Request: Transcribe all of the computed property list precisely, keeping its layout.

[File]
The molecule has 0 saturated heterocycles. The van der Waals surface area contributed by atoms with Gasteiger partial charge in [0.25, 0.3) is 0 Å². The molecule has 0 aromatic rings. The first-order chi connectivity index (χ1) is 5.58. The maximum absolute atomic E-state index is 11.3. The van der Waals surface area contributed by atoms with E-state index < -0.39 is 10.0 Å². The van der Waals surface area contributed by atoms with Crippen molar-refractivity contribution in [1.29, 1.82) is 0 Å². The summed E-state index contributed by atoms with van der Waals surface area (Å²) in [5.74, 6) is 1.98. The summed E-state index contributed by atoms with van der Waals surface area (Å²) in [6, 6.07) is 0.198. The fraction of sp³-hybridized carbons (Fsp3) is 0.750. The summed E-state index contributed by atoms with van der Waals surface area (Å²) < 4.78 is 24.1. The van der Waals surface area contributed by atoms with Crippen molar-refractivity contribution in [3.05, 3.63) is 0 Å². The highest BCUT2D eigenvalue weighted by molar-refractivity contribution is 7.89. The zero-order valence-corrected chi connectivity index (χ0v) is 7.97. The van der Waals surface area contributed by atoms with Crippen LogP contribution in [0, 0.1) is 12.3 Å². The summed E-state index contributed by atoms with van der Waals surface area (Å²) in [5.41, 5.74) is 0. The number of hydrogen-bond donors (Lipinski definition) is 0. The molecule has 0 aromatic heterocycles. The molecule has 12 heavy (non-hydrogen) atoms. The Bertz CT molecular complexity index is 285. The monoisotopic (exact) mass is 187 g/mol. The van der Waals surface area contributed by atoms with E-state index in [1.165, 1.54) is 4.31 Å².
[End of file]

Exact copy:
The molecule has 0 saturated heterocycles. The van der Waals surface area contributed by atoms with Gasteiger partial charge in [0.25, 0.3) is 0 Å². The molecule has 0 aromatic rings. The first-order chi connectivity index (χ1) is 5.58. The maximum absolute atomic E-state index is 11.3. The van der Waals surface area contributed by atoms with E-state index < -0.39 is 10.0 Å². The van der Waals surface area contributed by atoms with Crippen molar-refractivity contribution in [1.29, 1.82) is 0 Å². The summed E-state index contributed by atoms with van der Waals surface area (Å²) in [5.74, 6) is 1.98. The summed E-state index contributed by atoms with van der Waals surface area (Å²) in [6, 6.07) is 0.198. The fraction of sp³-hybridized carbons (Fsp3) is 0.750. The summed E-state index contributed by atoms with van der Waals surface area (Å²) < 4.78 is 24.1. The van der Waals surface area contributed by atoms with Crippen molar-refractivity contribution in [3.05, 3.63) is 0 Å². The highest BCUT2D eigenvalue weighted by molar-refractivity contribution is 7.89. The zero-order valence-corrected chi connectivity index (χ0v) is 7.97. The van der Waals surface area contributed by atoms with Crippen LogP contribution in [0, 0.1) is 12.3 Å². The summed E-state index contributed by atoms with van der Waals surface area (Å²) in [5.41, 5.74) is 0. The number of hydrogen-bond donors (Lipinski definition) is 0. The molecule has 0 aromatic heterocycles. The molecule has 12 heavy (non-hydrogen) atoms. The Bertz CT molecular complexity index is 285. The monoisotopic (exact) mass is 187 g/mol. The van der Waals surface area contributed by atoms with E-state index in [1.165, 1.54) is 4.31 Å².